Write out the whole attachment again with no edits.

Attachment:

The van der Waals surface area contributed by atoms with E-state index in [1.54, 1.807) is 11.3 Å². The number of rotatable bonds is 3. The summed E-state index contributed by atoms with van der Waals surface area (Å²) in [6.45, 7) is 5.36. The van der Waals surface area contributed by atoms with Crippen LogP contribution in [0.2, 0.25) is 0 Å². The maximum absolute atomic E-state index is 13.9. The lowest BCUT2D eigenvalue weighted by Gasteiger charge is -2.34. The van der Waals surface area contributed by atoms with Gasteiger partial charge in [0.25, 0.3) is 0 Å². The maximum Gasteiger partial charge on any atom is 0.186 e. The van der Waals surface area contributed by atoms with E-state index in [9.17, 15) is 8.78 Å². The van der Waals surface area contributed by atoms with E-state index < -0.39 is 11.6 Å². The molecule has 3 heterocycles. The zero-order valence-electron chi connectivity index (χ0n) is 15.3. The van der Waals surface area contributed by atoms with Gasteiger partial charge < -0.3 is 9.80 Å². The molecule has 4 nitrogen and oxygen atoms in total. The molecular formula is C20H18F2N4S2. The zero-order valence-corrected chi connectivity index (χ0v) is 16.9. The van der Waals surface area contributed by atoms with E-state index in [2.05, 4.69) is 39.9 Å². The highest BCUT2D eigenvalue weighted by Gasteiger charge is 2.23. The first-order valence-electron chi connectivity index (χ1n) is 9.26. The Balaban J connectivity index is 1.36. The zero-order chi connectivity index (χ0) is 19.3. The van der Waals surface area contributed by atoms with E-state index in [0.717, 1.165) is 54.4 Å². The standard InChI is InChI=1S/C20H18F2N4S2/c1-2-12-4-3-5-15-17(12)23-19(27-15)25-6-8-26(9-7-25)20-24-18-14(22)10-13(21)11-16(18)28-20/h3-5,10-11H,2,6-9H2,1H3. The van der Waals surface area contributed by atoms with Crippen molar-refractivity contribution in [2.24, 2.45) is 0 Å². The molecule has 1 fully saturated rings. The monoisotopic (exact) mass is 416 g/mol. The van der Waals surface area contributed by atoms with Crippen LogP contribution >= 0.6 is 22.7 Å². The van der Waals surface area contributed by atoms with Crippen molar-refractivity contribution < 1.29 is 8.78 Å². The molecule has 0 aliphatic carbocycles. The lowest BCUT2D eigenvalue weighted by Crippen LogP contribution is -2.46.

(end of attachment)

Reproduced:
The van der Waals surface area contributed by atoms with E-state index in [1.54, 1.807) is 11.3 Å². The number of rotatable bonds is 3. The summed E-state index contributed by atoms with van der Waals surface area (Å²) in [6.45, 7) is 5.36. The van der Waals surface area contributed by atoms with Crippen LogP contribution in [0.2, 0.25) is 0 Å². The maximum absolute atomic E-state index is 13.9. The lowest BCUT2D eigenvalue weighted by Gasteiger charge is -2.34. The van der Waals surface area contributed by atoms with Gasteiger partial charge in [0.25, 0.3) is 0 Å². The maximum Gasteiger partial charge on any atom is 0.186 e. The van der Waals surface area contributed by atoms with E-state index in [9.17, 15) is 8.78 Å². The van der Waals surface area contributed by atoms with E-state index < -0.39 is 11.6 Å². The molecule has 3 heterocycles. The zero-order valence-electron chi connectivity index (χ0n) is 15.3. The van der Waals surface area contributed by atoms with Gasteiger partial charge < -0.3 is 9.80 Å². The molecule has 4 nitrogen and oxygen atoms in total. The molecular formula is C20H18F2N4S2. The zero-order valence-corrected chi connectivity index (χ0v) is 16.9. The van der Waals surface area contributed by atoms with E-state index in [2.05, 4.69) is 39.9 Å². The highest BCUT2D eigenvalue weighted by Gasteiger charge is 2.23. The first-order valence-electron chi connectivity index (χ1n) is 9.26. The Balaban J connectivity index is 1.36. The zero-order chi connectivity index (χ0) is 19.3. The van der Waals surface area contributed by atoms with E-state index in [0.717, 1.165) is 54.4 Å². The standard InChI is InChI=1S/C20H18F2N4S2/c1-2-12-4-3-5-15-17(12)23-19(27-15)25-6-8-26(9-7-25)20-24-18-14(22)10-13(21)11-16(18)28-20/h3-5,10-11H,2,6-9H2,1H3. The van der Waals surface area contributed by atoms with Crippen molar-refractivity contribution in [2.24, 2.45) is 0 Å². The molecule has 1 fully saturated rings. The monoisotopic (exact) mass is 416 g/mol. The van der Waals surface area contributed by atoms with Crippen LogP contribution >= 0.6 is 22.7 Å². The van der Waals surface area contributed by atoms with Crippen molar-refractivity contribution < 1.29 is 8.78 Å². The molecule has 0 aliphatic carbocycles. The lowest BCUT2D eigenvalue weighted by Crippen LogP contribution is -2.46.